STACHYS ‘HUMMELO’ IS THE CHOSEN ONE. SOME GARDENERS MAY CALL IT BETONY.
Many of you may not know that every year the Perennial Plant Association selects a perennial to highlight. The chosen perennial is voted on by hundreds of growers, designers, and perennial plant geeks. The winner is a good plant that is hardy in a wide range of the country, with few pests, very hardy with outstanding growth characteristics. This year Stachys ‘Hummelo’ is the winner.
Here are some of the plant characteristics that led to Stachys ‘Hummelo’ being chosen:
- Stachys is hardy in our area (zone 7). It has lavender flowers that appear on dense 2-foot spikes above its foliage. ‘Hummelo’ means bumblebee in German, an indicator of the attractiveness of the plant to our pollinators.
- Stachys is a perennial that loves to be planted in full sun to partial shade. So, it is good to plant in the front of a border.
- One strong popularity aspect of Stachys is that it is deer resistant, which means a lot to many of you folks in the Richmond area who have to deal with deer. And, as I stated earlier Stachys has few if any pests.
Here at The Great Big Greenhouse, we pride ourselves with the fact that all of our perennials come from Virginia growers. Here is how Sandy’s Plants describes Stachys ‘Hummelo’: 19–24″ x 24.” Large, rounded clumps of elongated, bright green, textured leaves that are NOT fuzzy. Sturdy spikes of rosy purple blooms flowering from late spring to midsummer. Prefer average, well-drained soil. Easy to grow.”
Come see our perennial selection. We are proud of our selection this time of year.
“PLANT A LITTLE HAPPINESS”
12 thoughts on “GARDEN TIME with DOUG – 2019 Perennial Plant of the Year”
Question: …. in the photo you posted in the article above about ‘Stachys Humelo’, you’ve shown two different blooms: One type has simple pale lilac blooms with 5 petals; the other is a deep rose/deep pink vertical bloom with many flowerets…
Is there another plant growing together with the Stachys Humelo, & if so, which is which?
Yes, that photo is showing two different flowers. The Stachys is the darker lavender flower that grows in a spike out of the plant. I hope you find room for one to plant. It is a great plant. Doug
What can I do about squirrels digging up up our flower beds.
We have some kind of green aborivitive trees that were planted last year. They’re about six feet tall now but really thin looking. What can we do to make them thicker? The ground they were planted in always needs lime so do we need to put a little line down around these trees?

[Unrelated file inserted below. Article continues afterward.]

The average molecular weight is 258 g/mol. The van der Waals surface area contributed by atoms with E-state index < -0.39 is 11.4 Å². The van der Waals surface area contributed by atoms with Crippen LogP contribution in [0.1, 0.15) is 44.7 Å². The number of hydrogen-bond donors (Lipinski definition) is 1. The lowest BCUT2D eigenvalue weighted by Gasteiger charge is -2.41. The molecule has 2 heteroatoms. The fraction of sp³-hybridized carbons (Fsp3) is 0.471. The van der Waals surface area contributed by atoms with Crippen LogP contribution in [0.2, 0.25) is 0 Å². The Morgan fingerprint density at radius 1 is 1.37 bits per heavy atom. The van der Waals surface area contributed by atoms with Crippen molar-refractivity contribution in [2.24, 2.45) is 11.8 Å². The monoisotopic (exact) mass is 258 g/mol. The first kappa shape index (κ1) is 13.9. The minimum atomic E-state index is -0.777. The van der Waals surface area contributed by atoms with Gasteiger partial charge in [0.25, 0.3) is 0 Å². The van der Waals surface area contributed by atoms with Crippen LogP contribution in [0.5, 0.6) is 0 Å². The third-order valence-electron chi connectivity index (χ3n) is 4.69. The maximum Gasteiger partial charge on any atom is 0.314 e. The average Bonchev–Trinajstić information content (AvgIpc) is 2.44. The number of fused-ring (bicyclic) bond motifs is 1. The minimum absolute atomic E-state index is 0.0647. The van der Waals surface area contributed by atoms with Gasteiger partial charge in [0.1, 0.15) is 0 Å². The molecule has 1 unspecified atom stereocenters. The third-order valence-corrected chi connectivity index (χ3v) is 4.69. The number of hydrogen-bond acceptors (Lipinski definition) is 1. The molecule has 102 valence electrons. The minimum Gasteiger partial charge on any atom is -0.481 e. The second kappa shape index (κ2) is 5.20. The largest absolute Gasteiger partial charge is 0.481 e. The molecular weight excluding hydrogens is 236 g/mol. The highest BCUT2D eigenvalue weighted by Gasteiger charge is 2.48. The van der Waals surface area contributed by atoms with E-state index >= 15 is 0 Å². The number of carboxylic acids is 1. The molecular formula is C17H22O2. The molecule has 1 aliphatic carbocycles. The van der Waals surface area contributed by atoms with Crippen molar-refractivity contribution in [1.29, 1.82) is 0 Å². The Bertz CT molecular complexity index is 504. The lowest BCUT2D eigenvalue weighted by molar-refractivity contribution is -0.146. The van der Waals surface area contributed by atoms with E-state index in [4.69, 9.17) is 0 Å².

First, the squirrels. You can use deterrent sprays to keep the squirrels out of you flower beds. You can try dropping some moth balls around the flower bed as a deterrent.
Second, Before adding any lime lets be sure what your soil pH is at the moment. If you have not fed your arborvitaes then you may want to consider giving them a good quality plant food. I would recommend using Espoma Plant Tone as the feeding.
Do they spread?
Yes, they don’t spread so much as the initial clump will multiple and become bigger. Then you can make divisions and spread them out yourself. Doug
What is the plant with the lavender flowers? The flower with a bee alighted?
Two plants come to mind. The first is Monarda, commonly called Bee Balm. Comes in different colors including lavender. A very hardy, sun loving perennial. The other plant that comes to mind is Nepeta, commonly called Cat Mint. Bees absolutely love this hardy, sun loving perennial. When we have this plant in the nursery it becomes loaded with bees. The different bees become so docile that I will take the time to actually pet the bees. I hope I answered your question. Take care, Doug
Petting bees. That sounds amazing!
I know. As crazy as it may seem I will even have customers watch me and try petting the bees as well.
Is the lavender flower pictured with the Stachys a Hardy Geranium, maybe Rozanne or Jolly Bee? Does the Great Big Greenhouse carry it as well as the Stachys?
Aren’t you good! Yes, the companion flower in the photo is the hardy geranium. And, I do believe that it is Roseanne. What I have found fascinating with this article / photo is that this companion flower has gotten as much if not more attention than the Stachy. But, that’s ok. The hardy geranium is a beautiful, well performing perennial. Matter of fact, the Geranium Biokova was the plant of the year a couple years ago. Take care, Doug
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